More likely though I’ll end up gathering them into a pile and mulching them to tiny pieces during my mower’s last act of work before its seasonal sabbatical.  This is nowhere near as gratifying as raking.   The dried leaflets usually require several passes on what will undoubtedly be a cold, gray November day when all I really want to do is get the whole thing over with, use up all the gas, and swap the positions of the mower and the snow blower in my garage.
 Mars and I have the magnolia professionally trimmed every other year.  As far as I can see the gingko requires no care whatsoever.  Except for the one week of the year when the magnolia’s maroon-and-white petals visually dominate our corner of the world, a gingko would be the arboricultural star of our premises.  Plus Mars and I would have an auditory alert of the year’s first frost.
No wonder the tree has been around forever.

Wednesday, September 24, 2014

Newer Waters

I am someone who is most at rest when I’m moving.

I prefer the beaten path, and this week I have been walking “The Street” in HistoricDeerfield, Massachusetts where Mars and I took part in a Road Scholar Program on “Stimulating Beverages: The History of Tea, Coffee and Chocolate in Early America”.

“Historic Deerfield Inc., founded in 1952, is an outdoor history museum that focuses on the history and culture of the Connecticut River Valley and early New England.  It has a dual mission of educating the public about the lifestyles of the diverse people who lived here long ago and of preserving antique buildings and collections of regional furniture, silver, textiles, and other decorative arts. First settled in 1669, Deerfield is one of the few towns settled by English colonists along the eastern seaboard that retains its original scale and town plan. Visitors are offered guided and self-guided tours of 12 antique houses ranging in age from 1730 to 1850. Eleven of these houses are on their original sites.”

The antique houses, along with an equal number of private residences from the same era, the Deerfield Inn (where we stayed), and Deerfield Academy Prep School (founded in 1799) are arrayed on a one-mile long roadway called “The Street”.  It would be the quintessential place to walk on a crisp, autumn day – wearing a warm sweater while passing by brown and white 18th century New England houses surrounded by white wooden fences, with tall Hydrangeas drying on the vine, and the red and orange leaves suspended overhead and crunching under your feet.   But that would be a few weeks from now.  This week, while prematurely cool, featured lighter weight clothing and green foliage.  Nonetheless…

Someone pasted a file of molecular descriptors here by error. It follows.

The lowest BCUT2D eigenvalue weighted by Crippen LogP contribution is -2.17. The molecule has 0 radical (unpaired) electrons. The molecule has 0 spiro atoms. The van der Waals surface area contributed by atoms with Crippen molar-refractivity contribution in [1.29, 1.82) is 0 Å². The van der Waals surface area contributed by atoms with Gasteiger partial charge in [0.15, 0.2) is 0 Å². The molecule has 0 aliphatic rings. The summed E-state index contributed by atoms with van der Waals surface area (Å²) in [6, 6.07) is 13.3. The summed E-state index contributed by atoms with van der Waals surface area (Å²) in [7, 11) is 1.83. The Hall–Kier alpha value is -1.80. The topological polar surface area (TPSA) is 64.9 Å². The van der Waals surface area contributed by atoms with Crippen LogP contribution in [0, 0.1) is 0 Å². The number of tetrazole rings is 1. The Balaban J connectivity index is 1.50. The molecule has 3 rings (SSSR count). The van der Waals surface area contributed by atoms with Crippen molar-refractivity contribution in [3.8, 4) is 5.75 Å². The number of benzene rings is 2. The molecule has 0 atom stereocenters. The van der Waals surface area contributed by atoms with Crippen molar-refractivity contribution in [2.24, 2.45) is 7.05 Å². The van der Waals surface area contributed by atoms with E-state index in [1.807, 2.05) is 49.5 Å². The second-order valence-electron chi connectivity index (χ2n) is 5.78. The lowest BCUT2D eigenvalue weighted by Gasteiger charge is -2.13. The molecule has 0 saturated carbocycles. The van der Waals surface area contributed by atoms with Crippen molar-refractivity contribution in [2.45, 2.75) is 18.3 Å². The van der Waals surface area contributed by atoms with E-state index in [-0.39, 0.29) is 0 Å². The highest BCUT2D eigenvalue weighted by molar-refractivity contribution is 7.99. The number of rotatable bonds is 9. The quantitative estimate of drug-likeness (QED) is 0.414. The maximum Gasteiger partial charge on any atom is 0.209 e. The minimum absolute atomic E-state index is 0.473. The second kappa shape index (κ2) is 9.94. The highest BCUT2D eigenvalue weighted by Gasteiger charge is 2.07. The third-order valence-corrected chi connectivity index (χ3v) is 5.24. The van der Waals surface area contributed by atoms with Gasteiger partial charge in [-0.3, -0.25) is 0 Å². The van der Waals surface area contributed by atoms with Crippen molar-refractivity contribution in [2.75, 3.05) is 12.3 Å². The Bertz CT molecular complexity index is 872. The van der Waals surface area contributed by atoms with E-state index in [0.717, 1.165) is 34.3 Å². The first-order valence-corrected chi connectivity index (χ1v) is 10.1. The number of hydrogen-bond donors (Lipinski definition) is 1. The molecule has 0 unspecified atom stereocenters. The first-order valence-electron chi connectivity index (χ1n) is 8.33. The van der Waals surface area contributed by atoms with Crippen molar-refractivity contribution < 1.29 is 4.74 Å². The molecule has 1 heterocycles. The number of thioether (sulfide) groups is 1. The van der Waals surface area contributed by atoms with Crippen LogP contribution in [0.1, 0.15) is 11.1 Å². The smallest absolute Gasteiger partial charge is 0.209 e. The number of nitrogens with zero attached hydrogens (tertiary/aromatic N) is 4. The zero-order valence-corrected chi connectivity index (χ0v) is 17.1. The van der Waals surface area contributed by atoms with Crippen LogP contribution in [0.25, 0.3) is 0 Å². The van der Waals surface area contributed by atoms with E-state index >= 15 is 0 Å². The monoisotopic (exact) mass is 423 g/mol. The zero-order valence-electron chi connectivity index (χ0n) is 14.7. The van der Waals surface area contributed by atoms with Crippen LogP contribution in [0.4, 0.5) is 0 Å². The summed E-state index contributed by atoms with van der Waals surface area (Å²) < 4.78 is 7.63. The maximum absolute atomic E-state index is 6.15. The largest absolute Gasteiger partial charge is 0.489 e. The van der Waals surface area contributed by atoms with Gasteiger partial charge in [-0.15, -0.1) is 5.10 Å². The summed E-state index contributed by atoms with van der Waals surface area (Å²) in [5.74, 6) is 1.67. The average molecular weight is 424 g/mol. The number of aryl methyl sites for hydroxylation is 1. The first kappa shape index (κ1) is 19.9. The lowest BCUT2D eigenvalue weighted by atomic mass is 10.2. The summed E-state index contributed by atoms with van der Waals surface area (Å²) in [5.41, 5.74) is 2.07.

The Deerfield Inn is located at the midpoint of “The Street”.  In our three days there Mars and I walked twice to each end.  North to visit two homes of former residents  – one a wealthy farmer and entrepreneur, the other an ultimately unhappy British Sympathizing Congregational Minister – and again to see the museum’s collection of American silverware, including communion metalware from various churches in the area.  The southerly route took us to the Flynt Museum for a material culture discussion about how tea addiction and the lack of Colonial self-sufficiency led to revolution; and a reconstruction of a parlor conversation, with tea, on women’s fashions of the day.  Other classes on the respective histories and making of tea, coffee, and chocolate – with tastings – were held in the visitor center across from the Inn.

(click to enlarge)

The sidewalks were largely deserted except for occasional students heading to or from Deerfield Academy – boys in blue blazers, button downs, ties, chinos slacks (or, in two cases, shorts), and all manner of foot ware – girls dressed in the various non-uniform uniforms of teenage girls, or field hockey gear. 

Mars and I also took a side trip along the Channing Blake Footpath to the Deerfield River.  The dirt pathway led through a small working farm where two large pigs, totally uninterested in their visitors, snorted and wallowed in their mud-filled pen and Holstein cows lay on the sun warmed grass – curious enough to tilt an ear and raise their heads, but no more. 

The river itself was at this point in time not much more than a slow moving brook.  Its waters however, along with those of the Connecticut River on the other side of town, rise enough to totally irrigate the land in between making it one of the most fertile farming areas in the northeast.  Colonial farmers fortunate to happen upon this self-sustaining land needed to go no further to make their wealth.  There is however a down side to waterways’ largesse.  In 2011 Hurricane Irene caused flooding into the village itself that put over half of the Deerfield Inn under water and rendered it inoperable for eighteen months.

On our way back we looked to the north where a clear blue sky tried to meet the green land below but our view of their union was blocked by an intervening shock of row on row-on-row corn rising from the fruitful earth.

I took advantage of our early wake-up habits to also walk “The Street” during the pre-dawn hour.  The temperature was in the fifties and the fog, which had accumulated during the overnight, was beginning to disperse.  As I walked by the Academy one of blazer-and-backpack clad teachers bicycled onto the campus balancing on his left leg as his vehicle coasted to a halt.  While from across the street a male prep, identically clad, and a leggy plaid-skirted clad girl entered the grounds from opposite ends, striding determinedly like a haze-bound Alberto Giacometti walking sculpture.